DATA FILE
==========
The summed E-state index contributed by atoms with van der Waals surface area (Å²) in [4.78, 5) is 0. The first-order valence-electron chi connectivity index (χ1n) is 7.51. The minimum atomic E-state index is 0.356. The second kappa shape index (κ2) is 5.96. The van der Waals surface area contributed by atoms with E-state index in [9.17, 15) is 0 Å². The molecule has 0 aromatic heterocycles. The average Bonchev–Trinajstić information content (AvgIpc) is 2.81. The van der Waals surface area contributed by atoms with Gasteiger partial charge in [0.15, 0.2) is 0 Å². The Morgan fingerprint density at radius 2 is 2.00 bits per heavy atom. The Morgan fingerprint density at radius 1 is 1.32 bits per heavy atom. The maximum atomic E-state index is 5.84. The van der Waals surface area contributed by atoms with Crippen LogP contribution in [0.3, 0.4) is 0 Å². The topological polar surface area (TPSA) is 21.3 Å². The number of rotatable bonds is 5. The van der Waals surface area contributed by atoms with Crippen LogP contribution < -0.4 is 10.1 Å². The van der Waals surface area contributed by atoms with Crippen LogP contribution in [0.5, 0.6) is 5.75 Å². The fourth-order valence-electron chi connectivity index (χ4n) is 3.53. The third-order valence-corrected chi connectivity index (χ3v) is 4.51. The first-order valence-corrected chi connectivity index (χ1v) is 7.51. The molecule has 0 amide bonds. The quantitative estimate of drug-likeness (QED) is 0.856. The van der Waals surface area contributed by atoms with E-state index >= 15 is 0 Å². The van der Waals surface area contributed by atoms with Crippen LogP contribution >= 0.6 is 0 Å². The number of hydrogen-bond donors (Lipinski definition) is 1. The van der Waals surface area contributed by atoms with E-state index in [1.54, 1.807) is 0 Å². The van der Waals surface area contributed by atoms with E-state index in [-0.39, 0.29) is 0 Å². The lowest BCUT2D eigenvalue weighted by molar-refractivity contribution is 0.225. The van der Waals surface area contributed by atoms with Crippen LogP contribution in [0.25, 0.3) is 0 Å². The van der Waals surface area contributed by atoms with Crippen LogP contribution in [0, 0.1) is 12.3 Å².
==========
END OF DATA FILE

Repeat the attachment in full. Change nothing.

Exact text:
The summed E-state index contributed by atoms with van der Waals surface area (Å²) in [4.78, 5) is 0. The first-order valence-electron chi connectivity index (χ1n) is 7.51. The minimum atomic E-state index is 0.356. The second kappa shape index (κ2) is 5.96. The van der Waals surface area contributed by atoms with E-state index in [9.17, 15) is 0 Å². The molecule has 0 aromatic heterocycles. The average Bonchev–Trinajstić information content (AvgIpc) is 2.81. The van der Waals surface area contributed by atoms with Gasteiger partial charge in [0.15, 0.2) is 0 Å². The Morgan fingerprint density at radius 2 is 2.00 bits per heavy atom. The Morgan fingerprint density at radius 1 is 1.32 bits per heavy atom. The maximum atomic E-state index is 5.84. The van der Waals surface area contributed by atoms with Crippen LogP contribution in [0.3, 0.4) is 0 Å². The topological polar surface area (TPSA) is 21.3 Å². The number of rotatable bonds is 5. The van der Waals surface area contributed by atoms with Crippen LogP contribution < -0.4 is 10.1 Å². The van der Waals surface area contributed by atoms with Crippen LogP contribution in [0.5, 0.6) is 5.75 Å². The fourth-order valence-electron chi connectivity index (χ4n) is 3.53. The third-order valence-corrected chi connectivity index (χ3v) is 4.51. The first-order valence-corrected chi connectivity index (χ1v) is 7.51. The molecule has 0 amide bonds. The quantitative estimate of drug-likeness (QED) is 0.856. The van der Waals surface area contributed by atoms with E-state index >= 15 is 0 Å². The van der Waals surface area contributed by atoms with Crippen LogP contribution >= 0.6 is 0 Å². The number of hydrogen-bond donors (Lipinski definition) is 1. The van der Waals surface area contributed by atoms with E-state index in [1.54, 1.807) is 0 Å². The van der Waals surface area contributed by atoms with E-state index in [-0.39, 0.29) is 0 Å². The lowest BCUT2D eigenvalue weighted by molar-refractivity contribution is 0.225. The van der Waals surface area contributed by atoms with Crippen LogP contribution in [0.25, 0.3) is 0 Å². The van der Waals surface area contributed by atoms with Crippen LogP contribution in [0, 0.1) is 12.3 Å².